3 Steps to Analyze and Copy Your Competitor’s BacklinksPosted by Ben Sibley on Aug 27, 2011 | 30 comments
There is a philosophy for ranking webpages in the search engines referred to as “match and exceed.” The idea is that you get all of the same backlinks as you competitors, and then build more to surpass them in the search engines. It is hard to apply this cleanly and it ends up being a bit more haphazard in practice than in theory. However, the general process is quite effective and actionable.
You won’t be able to get all the exact same links, but you can replicate many of the links you can’t get with similar links on similar sites. What’s more, if you feel like you’re at a dead end with your link building on a page of yours, this is a great way to get tons of new places and ideas for building links. You never know exactly what you’ll find and you might even catch onto a trick your competitor is using. Plus, it’s always fun to get deep into your own research
Step 1: Finding Those Backlinks Outranking You
A lot of people (myself included) use SEO Quake to spy on competitors and analyze backlinks. However, this is a case where we want to get really in-depth with our analysis and use a program that is a little more stable, reliable, and easier to organize. I recommend the free version of SEO Spyglass which will find up to 1,100 of your competitor’s backlinks. For many cases, 1,100 is enough to find them all, but you might want to consider investing in the full version as well so you can find more and save your reports for later too. Using SEO Spyglass is pretty self-explanatory, just boot it up and choose one of your competitor’s websites to spy on. Let it find all the links and then have it find all the relevant details for each backlink. Once it’s done with that, you’ll have a page like this ready to use:
This is a display of all (or first 1,100) your competitor’s backlinks and a number of metrics for each link.
Step 2: Organize Your Analysis
We have all these backlinks to copy! Our next move is to organize them in an intelligent and practical manner. Since we are concerned only with SEO value, we will organize th
eir links by “dofollow” and only concern ourselves with these links. The other backlinks should certainly be checked out as you might be missing out on some good traffic sources, but that is all they will be, traffic sources. For now, we’ll concentrate entirely on SEO value and just look at the dofollow links:
The best part as that we can see if anchor text is allowable or not before we even visit the link. We also won’t have to waste anytime on anchor text links that get nofollowed like our competition did.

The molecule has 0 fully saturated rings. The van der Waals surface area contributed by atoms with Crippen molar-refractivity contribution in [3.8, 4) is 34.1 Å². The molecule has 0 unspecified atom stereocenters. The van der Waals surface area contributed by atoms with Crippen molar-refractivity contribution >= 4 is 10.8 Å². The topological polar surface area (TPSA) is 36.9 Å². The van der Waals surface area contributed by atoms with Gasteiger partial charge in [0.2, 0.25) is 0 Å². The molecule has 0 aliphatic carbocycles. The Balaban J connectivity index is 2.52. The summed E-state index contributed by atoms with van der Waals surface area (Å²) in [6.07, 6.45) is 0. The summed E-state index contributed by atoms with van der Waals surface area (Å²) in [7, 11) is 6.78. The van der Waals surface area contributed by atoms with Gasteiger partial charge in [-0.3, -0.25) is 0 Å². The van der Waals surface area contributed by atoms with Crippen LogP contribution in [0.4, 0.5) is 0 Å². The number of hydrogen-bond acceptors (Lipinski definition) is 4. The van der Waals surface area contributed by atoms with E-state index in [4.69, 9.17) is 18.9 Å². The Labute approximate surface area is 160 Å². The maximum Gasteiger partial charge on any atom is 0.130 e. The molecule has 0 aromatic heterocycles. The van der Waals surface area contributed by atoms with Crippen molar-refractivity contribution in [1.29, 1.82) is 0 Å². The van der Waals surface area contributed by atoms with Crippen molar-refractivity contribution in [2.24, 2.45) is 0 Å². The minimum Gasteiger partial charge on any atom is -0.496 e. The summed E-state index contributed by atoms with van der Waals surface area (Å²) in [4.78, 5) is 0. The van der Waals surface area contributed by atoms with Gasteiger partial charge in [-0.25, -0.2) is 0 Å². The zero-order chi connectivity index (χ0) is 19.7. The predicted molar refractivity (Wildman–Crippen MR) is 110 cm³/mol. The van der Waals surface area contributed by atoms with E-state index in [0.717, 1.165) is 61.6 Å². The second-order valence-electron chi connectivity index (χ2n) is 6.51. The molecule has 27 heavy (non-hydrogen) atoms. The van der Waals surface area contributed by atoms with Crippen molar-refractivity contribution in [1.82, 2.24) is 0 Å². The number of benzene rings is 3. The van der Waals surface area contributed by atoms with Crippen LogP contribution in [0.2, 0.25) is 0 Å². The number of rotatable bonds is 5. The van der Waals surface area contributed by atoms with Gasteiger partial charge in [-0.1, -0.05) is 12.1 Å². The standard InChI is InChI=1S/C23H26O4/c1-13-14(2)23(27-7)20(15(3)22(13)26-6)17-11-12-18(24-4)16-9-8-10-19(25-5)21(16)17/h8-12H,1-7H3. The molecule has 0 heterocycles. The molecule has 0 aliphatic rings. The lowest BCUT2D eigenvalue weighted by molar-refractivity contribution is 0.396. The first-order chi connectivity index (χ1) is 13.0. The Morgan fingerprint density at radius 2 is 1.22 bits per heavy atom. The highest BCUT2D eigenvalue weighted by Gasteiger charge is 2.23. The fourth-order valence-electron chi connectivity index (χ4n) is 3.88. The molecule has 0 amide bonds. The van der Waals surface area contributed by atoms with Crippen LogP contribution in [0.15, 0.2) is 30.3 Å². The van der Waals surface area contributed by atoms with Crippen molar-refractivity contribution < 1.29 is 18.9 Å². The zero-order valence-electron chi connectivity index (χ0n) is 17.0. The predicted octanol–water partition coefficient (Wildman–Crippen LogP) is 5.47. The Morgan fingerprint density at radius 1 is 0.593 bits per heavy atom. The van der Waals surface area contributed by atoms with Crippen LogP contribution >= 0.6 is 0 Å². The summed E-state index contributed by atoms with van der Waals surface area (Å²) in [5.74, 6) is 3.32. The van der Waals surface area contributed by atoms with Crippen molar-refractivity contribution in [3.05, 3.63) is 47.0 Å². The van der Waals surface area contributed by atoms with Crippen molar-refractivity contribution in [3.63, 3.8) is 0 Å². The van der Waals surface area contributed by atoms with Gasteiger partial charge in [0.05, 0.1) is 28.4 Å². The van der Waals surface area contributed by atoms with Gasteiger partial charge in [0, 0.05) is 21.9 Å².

Here comes the fun part…
Step 3: Copying Your Competitor’s Links
There are some types of backlinks that are very easy to copy, such as
- blog comments
- profile links
- directory links
- social bookmarks
It’s pretty satisfying heading from site to site and copying a competitor’s links when they’re as easy as leaving a comment.
NOTE: When leaving blog comments, make sure to follow suit with the way everyone else is linking. If none of the approved comments have keywords in them then don’t use yours. Every once in a while you may be able to use a keyword when your competitor neglected to do so (thanks for finding this link for me, now let me get more value from it than you ).
Some backlinks such as forum profile links and directory links, while easy to copy, might just be the kinds of links better left to your competitor in these post-Panda days. You’ll also find harder to copy links such as guest posts. However, there’s no reason why you can’t do a guest post for the exact same blog. Promote yours a bit more and if the blog has gotten more popular since your competitor posted, you might stand to get a link on the same site that passes more juice.
The type of link that is always the most interesting to analyze are the root domain backlinks. Sometimes these will come from sidebar widgets like a “most recent post”. In which case, you can often make a coupleposts and bump off your competitor. Otherwise, these backlinks are usually of great value and relatively difficult to get for one or both of the following reasons:
- They are difficult to find
- The webmaster is unlikely to give you a link
You don’t know who your competitor has already contacted about getting a link and whether or not his/her practice was effective. What you do know is where they DID get a link. Hopefully, your competitor didn’t have to jump through hoops to get it and it was simply a site that had to be found. This means they did all the heavy lifting for finding it, and you can just get your link posted too which is usually pretty easy. It often only requires a quick email with a request.
Match and Exceed
Competitive analysis is always a good idea and using your competitors own backlinks is a great strategy for increasing your rank. After all, if they’re already ranking with these links, you can surely outrank them with their links AND yours. You can repeat this strategy for every site in the top 10 or even top 100 competing for your keyword.
BONUS TIP: You can use this same strategy for sites ranking for synonyms or related terms to your keyword. Their link sources will still be extremely relevant to you.
The only thing to keep in mind is that you have to take what you find in the backlink checkers with a grain of salt. You can’t see all of your competitors’ backlinks and you never will. In fact, there are steps you can take to hide your backlinks further and make sure your competition never knows about them.
Check out my post on how to disguise and hide your links to make sure your competition is completely confused when analyzing backlinks.